- The "good faith" defense (Section 504(c)(2)) reduces the statutory damages where the infringer was an educational institution, library, archive, or public broadcaster and reasonably believed that the infringing use was "fair use."
- The Copyright Act includes specific exemptions for types of works and particular entities, such as libraries (§ 108), public broadcasters (§ 110 and § 118), braille (§ 121), software backup copies (§ 117), "cover license" permitting sound recording covers (§ 115), and jukebox compulsory licenses (§ 116).
- Provisions for the Blind and Disabled. The Copyright Act, in 17 USC 121 and 17 USC 110(8), includes specific statutory exceptions for reproduction of material for the blind or other persons with disabilities. Section 121 (the "Chafee Amendment") permits the reproduction of copyright works in Braille, audio, electronic, Web-Braille, or other necessary formats. For instance, the National Library Service for the Blind and Physically Handicapped (NLS) administers a program under Section 121, and the HathiTrust Digital Library also relies on Section 121 in providing access to disabled users.
- Online Service Provider "Safe Harbor." Section 512 ("OCILLA", passed as part of the DMCA in 1998) provides a contingent "safe harbor" for online service providers from secondary liability for their users' copy infringements.
- Animal-made art is not subject to copyright, such as a "photograph taken by a monkey".
Fair use is the use of limited amounts of copyrighted material in such a way as to not be an infringement. It is codified at 17 U.S.C. § 107, and states that "the fair use of a copyrighted work ... is not an infringement of copyright." The section lists four factors that must be assessed to determine whether a particular use is fair.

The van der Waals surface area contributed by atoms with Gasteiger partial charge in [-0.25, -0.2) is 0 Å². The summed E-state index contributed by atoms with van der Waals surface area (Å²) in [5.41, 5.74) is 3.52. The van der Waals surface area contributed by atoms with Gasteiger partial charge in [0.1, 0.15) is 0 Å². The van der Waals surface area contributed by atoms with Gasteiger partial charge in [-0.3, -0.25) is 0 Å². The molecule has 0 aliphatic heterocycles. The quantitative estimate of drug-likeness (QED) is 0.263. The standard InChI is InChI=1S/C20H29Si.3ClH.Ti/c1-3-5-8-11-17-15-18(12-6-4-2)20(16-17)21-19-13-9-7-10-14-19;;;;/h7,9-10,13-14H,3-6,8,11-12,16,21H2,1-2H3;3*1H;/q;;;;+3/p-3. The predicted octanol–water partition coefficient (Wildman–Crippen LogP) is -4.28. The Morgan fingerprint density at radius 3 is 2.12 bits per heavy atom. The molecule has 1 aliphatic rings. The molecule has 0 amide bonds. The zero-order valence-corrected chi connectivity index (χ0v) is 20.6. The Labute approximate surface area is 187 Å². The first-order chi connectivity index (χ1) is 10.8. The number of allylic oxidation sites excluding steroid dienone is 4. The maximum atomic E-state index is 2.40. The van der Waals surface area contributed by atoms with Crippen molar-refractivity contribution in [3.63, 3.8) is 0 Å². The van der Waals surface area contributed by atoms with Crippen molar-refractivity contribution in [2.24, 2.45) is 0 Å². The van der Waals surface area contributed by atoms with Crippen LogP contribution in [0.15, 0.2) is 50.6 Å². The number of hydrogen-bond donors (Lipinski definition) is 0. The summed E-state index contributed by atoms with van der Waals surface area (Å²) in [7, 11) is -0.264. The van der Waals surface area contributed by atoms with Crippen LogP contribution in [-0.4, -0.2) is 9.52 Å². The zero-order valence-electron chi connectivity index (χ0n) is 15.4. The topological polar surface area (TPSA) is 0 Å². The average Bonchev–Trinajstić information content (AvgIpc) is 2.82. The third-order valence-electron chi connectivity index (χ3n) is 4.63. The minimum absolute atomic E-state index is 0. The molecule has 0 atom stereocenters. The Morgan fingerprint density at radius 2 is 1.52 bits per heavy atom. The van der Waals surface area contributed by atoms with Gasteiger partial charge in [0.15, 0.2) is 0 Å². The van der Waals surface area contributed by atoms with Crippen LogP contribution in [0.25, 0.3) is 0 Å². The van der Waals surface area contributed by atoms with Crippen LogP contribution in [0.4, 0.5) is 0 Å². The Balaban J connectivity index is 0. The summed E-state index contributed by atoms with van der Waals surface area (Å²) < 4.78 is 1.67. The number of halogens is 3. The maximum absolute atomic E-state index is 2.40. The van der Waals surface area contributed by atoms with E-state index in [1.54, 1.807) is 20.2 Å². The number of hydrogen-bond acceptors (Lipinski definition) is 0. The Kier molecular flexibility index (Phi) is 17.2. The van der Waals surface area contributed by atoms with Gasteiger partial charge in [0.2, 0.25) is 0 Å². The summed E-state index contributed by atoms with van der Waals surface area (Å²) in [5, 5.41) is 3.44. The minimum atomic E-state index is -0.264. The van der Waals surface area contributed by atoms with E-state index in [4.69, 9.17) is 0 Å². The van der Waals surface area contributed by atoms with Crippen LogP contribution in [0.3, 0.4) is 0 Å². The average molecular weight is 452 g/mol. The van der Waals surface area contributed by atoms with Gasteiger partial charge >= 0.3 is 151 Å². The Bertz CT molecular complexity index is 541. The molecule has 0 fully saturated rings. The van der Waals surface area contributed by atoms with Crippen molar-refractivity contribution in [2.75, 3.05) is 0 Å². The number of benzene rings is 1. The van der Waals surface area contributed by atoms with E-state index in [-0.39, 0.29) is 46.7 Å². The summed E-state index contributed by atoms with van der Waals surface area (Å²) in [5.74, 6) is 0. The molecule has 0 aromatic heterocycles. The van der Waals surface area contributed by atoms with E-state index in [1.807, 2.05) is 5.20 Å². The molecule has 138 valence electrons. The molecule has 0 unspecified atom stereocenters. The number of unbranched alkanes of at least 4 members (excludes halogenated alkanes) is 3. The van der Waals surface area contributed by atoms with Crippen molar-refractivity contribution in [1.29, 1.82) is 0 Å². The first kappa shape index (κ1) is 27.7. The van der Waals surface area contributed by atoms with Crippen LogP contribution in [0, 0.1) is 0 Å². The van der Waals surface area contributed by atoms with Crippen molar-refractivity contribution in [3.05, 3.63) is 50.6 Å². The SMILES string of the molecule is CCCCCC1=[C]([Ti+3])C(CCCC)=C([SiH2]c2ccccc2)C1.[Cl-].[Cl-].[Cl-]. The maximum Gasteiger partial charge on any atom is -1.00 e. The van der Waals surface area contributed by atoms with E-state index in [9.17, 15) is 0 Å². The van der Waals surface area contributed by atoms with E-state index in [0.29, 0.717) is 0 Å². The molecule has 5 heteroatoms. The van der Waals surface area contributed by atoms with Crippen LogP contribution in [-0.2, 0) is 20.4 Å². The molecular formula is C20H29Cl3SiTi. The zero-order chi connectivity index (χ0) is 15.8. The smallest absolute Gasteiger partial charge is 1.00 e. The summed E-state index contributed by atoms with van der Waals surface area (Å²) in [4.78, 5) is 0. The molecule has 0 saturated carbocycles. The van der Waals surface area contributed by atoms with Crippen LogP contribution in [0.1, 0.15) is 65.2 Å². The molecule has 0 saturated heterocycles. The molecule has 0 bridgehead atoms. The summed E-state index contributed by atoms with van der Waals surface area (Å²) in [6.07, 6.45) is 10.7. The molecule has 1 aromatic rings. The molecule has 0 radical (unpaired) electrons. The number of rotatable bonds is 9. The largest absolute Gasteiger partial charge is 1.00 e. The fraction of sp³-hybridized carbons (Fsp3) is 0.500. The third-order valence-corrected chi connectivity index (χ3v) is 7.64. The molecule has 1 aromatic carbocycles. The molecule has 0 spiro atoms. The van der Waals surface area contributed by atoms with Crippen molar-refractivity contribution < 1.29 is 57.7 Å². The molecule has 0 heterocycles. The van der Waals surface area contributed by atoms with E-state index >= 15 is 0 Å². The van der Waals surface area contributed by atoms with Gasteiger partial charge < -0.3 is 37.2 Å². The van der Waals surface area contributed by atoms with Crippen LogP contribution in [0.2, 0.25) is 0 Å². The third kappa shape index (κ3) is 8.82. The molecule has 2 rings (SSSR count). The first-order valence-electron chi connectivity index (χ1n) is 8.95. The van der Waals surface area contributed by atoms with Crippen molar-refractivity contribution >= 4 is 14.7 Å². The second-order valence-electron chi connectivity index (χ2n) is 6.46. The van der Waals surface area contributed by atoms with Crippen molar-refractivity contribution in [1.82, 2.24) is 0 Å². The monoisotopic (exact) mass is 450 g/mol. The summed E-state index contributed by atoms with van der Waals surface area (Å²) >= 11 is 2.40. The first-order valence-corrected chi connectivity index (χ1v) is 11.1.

- Purpose and character of the use, including whether the use is of a commercial nature or is for nonprofit educational purposes: Nonprofit educational and noncommercial uses are more likely to be fair use. This does not mean that all nonprofit education and noncommercial uses are fair use or that all commercial uses are not fair. Instead, courts will balance the purpose and character of the use against the other factors below. Additionally, “transformative” uses are more likely to be considered fair. Transformative uses are those that add something new, with a further purpose or different character, and do not substitute for the original use of the work.
- Nature of the copyrighted work: Using a more creative or imaginative work (such as a novel, movie, or song) is less likely to support fair use than using a factual work (such as a technical article or news item). In addition, use of an unpublished work is less likely to be considered fair.